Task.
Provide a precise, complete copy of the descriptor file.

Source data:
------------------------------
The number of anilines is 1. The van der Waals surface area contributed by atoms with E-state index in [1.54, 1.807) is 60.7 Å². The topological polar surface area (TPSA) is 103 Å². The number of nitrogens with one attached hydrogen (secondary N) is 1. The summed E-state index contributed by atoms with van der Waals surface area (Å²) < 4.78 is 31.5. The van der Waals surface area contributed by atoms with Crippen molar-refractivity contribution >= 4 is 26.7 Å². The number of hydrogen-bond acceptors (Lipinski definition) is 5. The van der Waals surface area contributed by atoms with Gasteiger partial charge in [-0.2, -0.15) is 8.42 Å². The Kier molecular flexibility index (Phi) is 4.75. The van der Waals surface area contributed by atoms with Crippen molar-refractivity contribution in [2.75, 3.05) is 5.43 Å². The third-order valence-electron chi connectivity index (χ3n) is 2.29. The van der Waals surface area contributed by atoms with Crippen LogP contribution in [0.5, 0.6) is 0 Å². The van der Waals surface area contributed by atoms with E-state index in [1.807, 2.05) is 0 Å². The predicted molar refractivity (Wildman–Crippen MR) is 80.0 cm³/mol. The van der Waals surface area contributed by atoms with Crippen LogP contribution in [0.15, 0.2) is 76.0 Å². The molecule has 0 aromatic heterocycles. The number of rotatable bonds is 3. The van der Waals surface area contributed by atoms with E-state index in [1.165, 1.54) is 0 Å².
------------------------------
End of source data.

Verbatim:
The number of anilines is 1. The van der Waals surface area contributed by atoms with E-state index in [1.54, 1.807) is 60.7 Å². The topological polar surface area (TPSA) is 103 Å². The number of nitrogens with one attached hydrogen (secondary N) is 1. The summed E-state index contributed by atoms with van der Waals surface area (Å²) < 4.78 is 31.5. The van der Waals surface area contributed by atoms with Crippen molar-refractivity contribution >= 4 is 26.7 Å². The number of hydrogen-bond acceptors (Lipinski definition) is 5. The van der Waals surface area contributed by atoms with Gasteiger partial charge in [-0.2, -0.15) is 8.42 Å². The Kier molecular flexibility index (Phi) is 4.75. The van der Waals surface area contributed by atoms with Crippen molar-refractivity contribution in [2.75, 3.05) is 5.43 Å². The third-order valence-electron chi connectivity index (χ3n) is 2.29. The van der Waals surface area contributed by atoms with Crippen LogP contribution in [0.5, 0.6) is 0 Å². The van der Waals surface area contributed by atoms with E-state index in [1.807, 2.05) is 0 Å². The predicted molar refractivity (Wildman–Crippen MR) is 80.0 cm³/mol. The van der Waals surface area contributed by atoms with Crippen LogP contribution in [0.15, 0.2) is 76.0 Å². The molecule has 0 aromatic heterocycles. The number of rotatable bonds is 3. The van der Waals surface area contributed by atoms with E-state index in [1.165, 1.54) is 0 Å².